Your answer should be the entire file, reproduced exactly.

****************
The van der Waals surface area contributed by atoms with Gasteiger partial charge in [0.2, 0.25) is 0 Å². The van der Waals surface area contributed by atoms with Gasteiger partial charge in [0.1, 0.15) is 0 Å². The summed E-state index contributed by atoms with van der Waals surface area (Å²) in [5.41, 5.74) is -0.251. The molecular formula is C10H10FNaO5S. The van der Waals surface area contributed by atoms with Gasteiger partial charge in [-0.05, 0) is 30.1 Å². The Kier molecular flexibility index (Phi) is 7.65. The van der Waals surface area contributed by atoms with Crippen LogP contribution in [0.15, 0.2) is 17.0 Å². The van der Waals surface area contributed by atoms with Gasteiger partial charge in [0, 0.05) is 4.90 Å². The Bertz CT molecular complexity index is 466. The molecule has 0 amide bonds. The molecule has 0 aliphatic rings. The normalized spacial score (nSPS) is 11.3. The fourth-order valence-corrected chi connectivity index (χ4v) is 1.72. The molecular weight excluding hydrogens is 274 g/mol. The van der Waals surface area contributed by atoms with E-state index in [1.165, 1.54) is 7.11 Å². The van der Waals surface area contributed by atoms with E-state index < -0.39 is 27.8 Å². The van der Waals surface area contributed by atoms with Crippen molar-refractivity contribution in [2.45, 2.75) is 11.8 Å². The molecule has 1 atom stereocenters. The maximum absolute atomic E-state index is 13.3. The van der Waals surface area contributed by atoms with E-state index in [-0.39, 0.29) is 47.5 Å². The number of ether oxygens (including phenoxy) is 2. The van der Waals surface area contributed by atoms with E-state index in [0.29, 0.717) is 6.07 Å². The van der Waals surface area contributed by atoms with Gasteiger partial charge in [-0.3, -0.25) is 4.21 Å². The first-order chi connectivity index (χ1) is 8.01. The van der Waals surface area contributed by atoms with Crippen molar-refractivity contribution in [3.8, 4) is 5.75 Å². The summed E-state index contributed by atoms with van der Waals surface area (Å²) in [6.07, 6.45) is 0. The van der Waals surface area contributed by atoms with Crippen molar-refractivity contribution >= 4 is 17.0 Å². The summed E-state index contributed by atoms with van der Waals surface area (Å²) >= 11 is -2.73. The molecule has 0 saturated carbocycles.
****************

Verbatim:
The van der Waals surface area contributed by atoms with Gasteiger partial charge in [0.2, 0.25) is 0 Å². The van der Waals surface area contributed by atoms with Gasteiger partial charge in [0.1, 0.15) is 0 Å². The summed E-state index contributed by atoms with van der Waals surface area (Å²) in [5.41, 5.74) is -0.251. The molecular formula is C10H10FNaO5S. The van der Waals surface area contributed by atoms with Gasteiger partial charge in [-0.05, 0) is 30.1 Å². The Kier molecular flexibility index (Phi) is 7.65. The van der Waals surface area contributed by atoms with Crippen LogP contribution in [0.15, 0.2) is 17.0 Å². The van der Waals surface area contributed by atoms with Gasteiger partial charge in [0, 0.05) is 4.90 Å². The Bertz CT molecular complexity index is 466. The molecule has 0 amide bonds. The molecule has 0 aliphatic rings. The normalized spacial score (nSPS) is 11.3. The fourth-order valence-corrected chi connectivity index (χ4v) is 1.72. The molecular weight excluding hydrogens is 274 g/mol. The van der Waals surface area contributed by atoms with E-state index in [1.165, 1.54) is 7.11 Å². The van der Waals surface area contributed by atoms with E-state index < -0.39 is 27.8 Å². The van der Waals surface area contributed by atoms with Crippen molar-refractivity contribution in [2.45, 2.75) is 11.8 Å². The molecule has 1 atom stereocenters. The maximum absolute atomic E-state index is 13.3. The van der Waals surface area contributed by atoms with E-state index in [-0.39, 0.29) is 47.5 Å². The number of ether oxygens (including phenoxy) is 2. The van der Waals surface area contributed by atoms with E-state index in [0.29, 0.717) is 6.07 Å². The van der Waals surface area contributed by atoms with Gasteiger partial charge in [-0.3, -0.25) is 4.21 Å². The first-order chi connectivity index (χ1) is 8.01. The van der Waals surface area contributed by atoms with Crippen molar-refractivity contribution in [3.8, 4) is 5.75 Å². The summed E-state index contributed by atoms with van der Waals surface area (Å²) in [6.07, 6.45) is 0. The van der Waals surface area contributed by atoms with Crippen molar-refractivity contribution >= 4 is 17.0 Å². The summed E-state index contributed by atoms with van der Waals surface area (Å²) >= 11 is -2.73. The molecule has 0 saturated carbocycles.